Although the story ends in punishment for the district attorney who tried Morton’s case, the focus here is not revenge. Morton’s pursuit of justice is tempered with mercy, as shown when he urges a judge to “be gentle” with Ken Anderson, the former prosecutor who served five days in jail and surrendered his law license after pleading guilty in November to criminal contempt for withholding exculpatory evidence during Morton’s 1987 trial. Grace, as the Austin American-Statesman noted in its review, is the film’s guiding energy.


An Unreal Dream premiered at the 2013 South by Southwest Film Festival, winning the Audience Award in the Documentary Spotlight category, and was featured on CNN in December. It is now available to stream or download on iTunes, or on DVD from Amazon and First Run Features.

DVD extras include highlights from Anderson’s court of inquiry and plea deal hearings, footage from the SXSW premiere, and an audience Q&A from the Houston Cinema Arts Festival featuring Morton, Reinert, and Houston attorney John Raley, who worked pro bono with the New York-based Innocence Project to free Morton.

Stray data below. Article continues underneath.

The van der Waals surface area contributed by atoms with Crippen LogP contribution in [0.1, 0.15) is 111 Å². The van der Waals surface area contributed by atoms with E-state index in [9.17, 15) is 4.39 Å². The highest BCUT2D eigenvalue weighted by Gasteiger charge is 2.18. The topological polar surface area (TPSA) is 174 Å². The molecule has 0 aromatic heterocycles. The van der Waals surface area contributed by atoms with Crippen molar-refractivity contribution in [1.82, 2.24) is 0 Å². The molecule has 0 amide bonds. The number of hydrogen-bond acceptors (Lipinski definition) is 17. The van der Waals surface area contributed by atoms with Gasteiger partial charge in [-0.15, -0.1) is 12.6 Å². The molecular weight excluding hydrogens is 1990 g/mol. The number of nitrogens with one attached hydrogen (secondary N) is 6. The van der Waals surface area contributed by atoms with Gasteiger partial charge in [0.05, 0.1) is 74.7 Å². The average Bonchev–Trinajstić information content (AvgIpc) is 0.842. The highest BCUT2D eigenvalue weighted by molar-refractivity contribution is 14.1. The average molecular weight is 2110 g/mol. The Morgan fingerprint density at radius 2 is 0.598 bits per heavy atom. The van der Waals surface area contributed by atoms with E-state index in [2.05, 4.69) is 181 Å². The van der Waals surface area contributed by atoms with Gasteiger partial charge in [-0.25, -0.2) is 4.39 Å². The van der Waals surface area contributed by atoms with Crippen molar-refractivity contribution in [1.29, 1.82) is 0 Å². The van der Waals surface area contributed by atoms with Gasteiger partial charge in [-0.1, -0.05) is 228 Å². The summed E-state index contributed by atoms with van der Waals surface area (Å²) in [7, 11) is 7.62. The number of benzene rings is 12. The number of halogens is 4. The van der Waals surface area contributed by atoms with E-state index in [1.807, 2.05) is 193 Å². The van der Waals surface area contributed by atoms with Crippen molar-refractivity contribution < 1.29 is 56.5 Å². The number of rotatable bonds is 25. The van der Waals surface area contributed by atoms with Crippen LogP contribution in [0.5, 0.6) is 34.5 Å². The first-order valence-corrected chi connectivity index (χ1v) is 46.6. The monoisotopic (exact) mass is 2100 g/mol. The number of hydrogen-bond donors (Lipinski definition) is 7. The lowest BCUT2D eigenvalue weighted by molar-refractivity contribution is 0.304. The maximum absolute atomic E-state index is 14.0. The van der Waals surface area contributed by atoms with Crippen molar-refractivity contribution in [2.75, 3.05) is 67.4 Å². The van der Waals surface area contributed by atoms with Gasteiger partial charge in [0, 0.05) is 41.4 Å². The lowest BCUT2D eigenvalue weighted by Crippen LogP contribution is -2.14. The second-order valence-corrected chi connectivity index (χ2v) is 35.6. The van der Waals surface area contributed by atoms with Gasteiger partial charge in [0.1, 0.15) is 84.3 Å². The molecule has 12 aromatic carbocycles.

“Stories are what matter in human communication,” Reinert says during the Q&A. “And this was always and continues to be a great human story.”


Dallas lawyer takes top prize at film festival

The Beacon posterThe Beacon, a supernatural thriller produced by Dallas lawyer Sally Helppie, took top honors at the Paranoia Horror Film Festival in California on March 15. The festival's goal is to find "the next great thing in horror each and every year." Helppie, of counsel to Tipton Jones, is co-founder and president of Sabbatical Pictures, a Dallas-based independent film production company. The Beacon, which won the Best Feature Film prize, was shot in Waxahachie and Dallas using Texas crews and several local actors. The second movie produced by Helppie, The Beacon stars Teri Polo (of Meet the Parents fame) as a grieving mother who becomes obsessed with delivering a message to her dead son. Helppie's first film, Exit Speed, an action picture starring Lea Thompson and Fred Ward, also was filmed in Dallas and is now available on DVD. Helppie is currently fielding offers to distribute The Beacon. Go here to view the trailer.